The emergence of increasing numbers of African American screenwriters and directors would precipitate a major transformation in how blacks were depicted in film. How fair and accurate these depictions were is entirely a matter of debate, including within the African American community. Many blacks were aghast at the fact that Caucasian director Steven Spielberg adapted Alice Walker’s novel The Color Purple (1985) for the screen, although Whoopi Goldberg was highly praised for her portrayal of Celie and the film was viewed and lauded by a broad cross-section of society. More typical were films depicting black youth struggling with the temptations of drugs and the allure and dangers of gangs. Mike Singleton’s Boyz in the Hood (1991) and Matty Rich’s Straight Out of Brooklyn (1991), were praised by critics for their accurate portrayal of African American life. High-profile actors like Denzel Washington, Morgan Freeman, and James Earl Jones have all contributed to the mainstream depiction of African American men as typical of American society in both positive and negative depictions, especially with respect to Washington’s varied roles.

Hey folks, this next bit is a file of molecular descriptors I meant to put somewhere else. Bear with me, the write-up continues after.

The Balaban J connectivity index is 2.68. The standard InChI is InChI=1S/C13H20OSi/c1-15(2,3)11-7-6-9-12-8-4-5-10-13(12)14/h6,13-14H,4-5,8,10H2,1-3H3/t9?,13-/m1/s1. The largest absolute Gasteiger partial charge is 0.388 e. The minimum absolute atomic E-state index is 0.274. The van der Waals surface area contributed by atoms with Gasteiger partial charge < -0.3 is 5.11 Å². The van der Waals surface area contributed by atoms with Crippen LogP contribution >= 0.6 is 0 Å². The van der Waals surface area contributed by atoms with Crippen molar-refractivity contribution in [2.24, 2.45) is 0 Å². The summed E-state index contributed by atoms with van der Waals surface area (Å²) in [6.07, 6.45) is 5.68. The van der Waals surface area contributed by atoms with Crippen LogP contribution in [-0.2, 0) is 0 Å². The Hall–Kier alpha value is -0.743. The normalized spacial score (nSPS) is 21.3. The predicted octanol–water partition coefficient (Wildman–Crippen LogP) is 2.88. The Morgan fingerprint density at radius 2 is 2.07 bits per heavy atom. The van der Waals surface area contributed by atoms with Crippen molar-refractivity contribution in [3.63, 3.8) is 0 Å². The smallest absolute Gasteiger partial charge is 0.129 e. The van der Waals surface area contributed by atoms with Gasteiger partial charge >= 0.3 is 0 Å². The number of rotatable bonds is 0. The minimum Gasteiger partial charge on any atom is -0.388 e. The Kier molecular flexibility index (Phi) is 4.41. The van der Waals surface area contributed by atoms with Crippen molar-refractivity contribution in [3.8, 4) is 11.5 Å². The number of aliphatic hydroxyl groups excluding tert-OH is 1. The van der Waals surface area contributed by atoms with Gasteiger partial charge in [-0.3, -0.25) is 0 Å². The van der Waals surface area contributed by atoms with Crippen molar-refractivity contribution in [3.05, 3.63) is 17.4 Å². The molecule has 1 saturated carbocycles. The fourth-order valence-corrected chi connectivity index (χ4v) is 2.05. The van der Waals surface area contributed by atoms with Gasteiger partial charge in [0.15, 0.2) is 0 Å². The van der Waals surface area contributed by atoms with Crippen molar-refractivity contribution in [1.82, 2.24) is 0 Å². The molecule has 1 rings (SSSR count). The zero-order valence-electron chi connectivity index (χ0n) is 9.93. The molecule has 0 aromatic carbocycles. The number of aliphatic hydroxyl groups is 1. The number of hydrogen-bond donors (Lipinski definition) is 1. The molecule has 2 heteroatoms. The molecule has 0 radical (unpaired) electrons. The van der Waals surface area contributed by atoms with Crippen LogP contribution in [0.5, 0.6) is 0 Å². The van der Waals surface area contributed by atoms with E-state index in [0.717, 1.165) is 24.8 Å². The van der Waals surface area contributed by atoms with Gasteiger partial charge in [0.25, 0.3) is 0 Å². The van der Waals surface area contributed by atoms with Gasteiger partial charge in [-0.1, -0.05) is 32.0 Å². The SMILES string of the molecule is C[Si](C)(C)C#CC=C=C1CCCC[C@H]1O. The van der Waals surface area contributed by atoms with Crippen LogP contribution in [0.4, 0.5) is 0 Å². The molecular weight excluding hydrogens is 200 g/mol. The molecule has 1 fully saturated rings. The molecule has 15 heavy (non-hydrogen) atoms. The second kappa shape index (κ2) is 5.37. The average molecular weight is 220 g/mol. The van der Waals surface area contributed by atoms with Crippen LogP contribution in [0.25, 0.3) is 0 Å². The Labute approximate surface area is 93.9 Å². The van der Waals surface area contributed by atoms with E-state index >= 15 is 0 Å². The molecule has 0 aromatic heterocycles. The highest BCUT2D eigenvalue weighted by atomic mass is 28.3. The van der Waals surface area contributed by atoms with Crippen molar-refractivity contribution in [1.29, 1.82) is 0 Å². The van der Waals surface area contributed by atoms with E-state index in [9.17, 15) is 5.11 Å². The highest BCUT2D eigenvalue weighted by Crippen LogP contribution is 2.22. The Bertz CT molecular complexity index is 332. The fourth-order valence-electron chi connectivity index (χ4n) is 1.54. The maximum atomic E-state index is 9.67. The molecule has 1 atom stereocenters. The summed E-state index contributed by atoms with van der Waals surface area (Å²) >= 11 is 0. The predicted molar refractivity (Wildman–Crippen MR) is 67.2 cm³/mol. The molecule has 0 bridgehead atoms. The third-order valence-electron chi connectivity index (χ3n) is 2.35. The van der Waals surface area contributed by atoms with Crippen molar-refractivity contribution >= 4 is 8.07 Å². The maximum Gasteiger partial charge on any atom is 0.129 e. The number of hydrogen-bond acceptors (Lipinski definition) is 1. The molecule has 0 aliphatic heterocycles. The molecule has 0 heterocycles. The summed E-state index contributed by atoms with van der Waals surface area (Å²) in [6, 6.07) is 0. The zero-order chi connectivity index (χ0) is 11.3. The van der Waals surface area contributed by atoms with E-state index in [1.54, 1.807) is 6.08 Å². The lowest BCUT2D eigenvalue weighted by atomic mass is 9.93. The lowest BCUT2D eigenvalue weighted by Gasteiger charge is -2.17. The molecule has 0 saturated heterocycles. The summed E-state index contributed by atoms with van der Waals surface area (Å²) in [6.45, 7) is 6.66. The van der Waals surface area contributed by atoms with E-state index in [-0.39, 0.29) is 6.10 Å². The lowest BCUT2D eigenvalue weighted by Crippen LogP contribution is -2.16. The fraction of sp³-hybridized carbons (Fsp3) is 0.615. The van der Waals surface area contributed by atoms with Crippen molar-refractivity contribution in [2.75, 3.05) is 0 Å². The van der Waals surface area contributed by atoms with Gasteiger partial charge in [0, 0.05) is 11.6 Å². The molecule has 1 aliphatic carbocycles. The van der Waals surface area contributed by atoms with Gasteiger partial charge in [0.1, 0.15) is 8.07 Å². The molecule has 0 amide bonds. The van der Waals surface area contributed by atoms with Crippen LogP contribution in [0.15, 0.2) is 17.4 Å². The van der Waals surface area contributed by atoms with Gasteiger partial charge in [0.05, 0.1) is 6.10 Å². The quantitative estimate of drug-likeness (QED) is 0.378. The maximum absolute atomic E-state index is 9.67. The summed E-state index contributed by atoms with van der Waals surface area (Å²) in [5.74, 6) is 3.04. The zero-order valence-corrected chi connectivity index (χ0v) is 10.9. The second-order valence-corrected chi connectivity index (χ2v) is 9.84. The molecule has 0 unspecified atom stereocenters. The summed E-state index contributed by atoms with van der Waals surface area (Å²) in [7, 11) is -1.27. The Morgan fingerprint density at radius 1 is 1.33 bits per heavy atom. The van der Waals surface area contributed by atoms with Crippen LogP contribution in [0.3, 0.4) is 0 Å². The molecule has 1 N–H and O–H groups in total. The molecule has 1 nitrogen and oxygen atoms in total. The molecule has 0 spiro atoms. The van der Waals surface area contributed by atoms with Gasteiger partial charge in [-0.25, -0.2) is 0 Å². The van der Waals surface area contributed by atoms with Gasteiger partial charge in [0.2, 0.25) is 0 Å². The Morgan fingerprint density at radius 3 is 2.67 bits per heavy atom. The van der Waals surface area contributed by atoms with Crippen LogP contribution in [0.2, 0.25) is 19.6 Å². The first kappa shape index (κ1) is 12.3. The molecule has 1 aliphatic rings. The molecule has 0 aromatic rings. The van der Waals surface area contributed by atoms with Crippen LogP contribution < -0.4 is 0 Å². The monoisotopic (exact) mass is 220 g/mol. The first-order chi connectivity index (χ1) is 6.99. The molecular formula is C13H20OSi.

More could be said about the evolution of the treatment of other ethnic groups, especially Italian Americans who castigate the entertainment industry for frequent sensationalist portrayals of gangsters and organized crime, a lament that peaked with Francis Ford Coppola’s The Godfather (1972). Time, however, precludes further examination of this issue. Suffice to say that the social transformations of the 1960s and 1970s ushered in the changes in how film depicts minorities.